The Rossford Police Department is applying for a COPS Hiring Program grant, which would cover more than half the cost of hiring a new officer in the first two years of employment.
THE BLADE/JEFFREY SMITH
Rossford City Council decided to authorize the police chief to apply for a federal grant that would enable the hiring of another patrol officer, after initial uncertainty about the cost.
The 2013 COPS Hiring Program grant would pay 35 percent of the cost of a new officer over the first four years of the officer’s employment, starting in 2014.
The grant’s funding expires after the first three years, and a recipient police agency is obliged to pay the full cost of the officer for at least one more year under the terms of the Justice Department program.
For Rossford, this would work out to a subsidy of $54,930 for the first two years of the grant program. In the third year, the reimbursement would drop to $15,140 because the total payout of the grant is capped at $125,000. By year four, the city would be paying the whole cost of $97,185.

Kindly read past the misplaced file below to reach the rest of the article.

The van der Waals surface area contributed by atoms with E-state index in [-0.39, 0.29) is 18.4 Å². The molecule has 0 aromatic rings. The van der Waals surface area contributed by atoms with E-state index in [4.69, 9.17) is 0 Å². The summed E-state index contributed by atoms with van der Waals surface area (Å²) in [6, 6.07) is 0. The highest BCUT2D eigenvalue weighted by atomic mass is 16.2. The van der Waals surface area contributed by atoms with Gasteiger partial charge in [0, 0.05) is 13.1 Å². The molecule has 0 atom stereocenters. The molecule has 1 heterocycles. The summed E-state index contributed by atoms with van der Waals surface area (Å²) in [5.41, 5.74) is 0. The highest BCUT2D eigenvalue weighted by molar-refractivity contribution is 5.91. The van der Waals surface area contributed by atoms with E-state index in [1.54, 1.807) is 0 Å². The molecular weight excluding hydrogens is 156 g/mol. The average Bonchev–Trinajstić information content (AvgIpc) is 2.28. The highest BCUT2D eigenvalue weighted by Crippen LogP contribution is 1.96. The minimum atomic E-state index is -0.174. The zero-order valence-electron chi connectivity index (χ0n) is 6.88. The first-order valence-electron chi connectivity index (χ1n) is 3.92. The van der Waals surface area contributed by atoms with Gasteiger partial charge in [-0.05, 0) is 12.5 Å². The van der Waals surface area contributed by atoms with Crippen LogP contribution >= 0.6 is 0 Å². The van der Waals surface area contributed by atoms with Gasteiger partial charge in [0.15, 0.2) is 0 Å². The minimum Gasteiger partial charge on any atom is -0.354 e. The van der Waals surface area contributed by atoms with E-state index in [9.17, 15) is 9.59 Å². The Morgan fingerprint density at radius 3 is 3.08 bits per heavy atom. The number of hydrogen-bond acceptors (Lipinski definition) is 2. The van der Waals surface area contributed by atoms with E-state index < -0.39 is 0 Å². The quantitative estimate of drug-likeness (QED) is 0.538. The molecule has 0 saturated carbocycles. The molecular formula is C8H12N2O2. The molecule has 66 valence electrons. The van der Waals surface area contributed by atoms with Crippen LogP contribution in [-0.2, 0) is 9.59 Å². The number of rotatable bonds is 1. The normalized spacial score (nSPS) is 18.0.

At council’s May 13 meeting, Police Chief Glenn Goss said he had to complete the lengthy grant application and file it by the May 22 deadline. He explained that departments such as Rossford’s, with fewer than 20 officers, could apply for funding for just one officer. Since then, the Justice Department has extended the deadline to June 4 because of problems with the COPS Web site.
Council members wanted the issue looked at by their public safety and finance committee.
Council President Larry Oberdorf said the tight deadline was no reason to exclude the appropriate committee.
Council member Caroline Eckel expressed concern that the long-term cost of accepting the grant and keeping the officer would be more than the city could afford.
The public safety and finance committee met on May 20, followed by a short special council meeting, at which the vote was 7-0 to authorize Chief Goss to apply for the grant.
After the committee meeting, the chief said that his department, with 10 patrol officers, was two short of its normal strength.
To fill gaps in the schedule, he was paying more than $100,000 in overtime annually, an amount that would be reduced if he had another patrol officer.
He said he also had a lot of officers in their 40s who would be eligible to retire in the next five years.
Council members saw the grant as a money-saving opportunity for the city.
“This is going to save us in the range of 30 to 35 percent,” Councilman Jerry Staczek said just before the vote.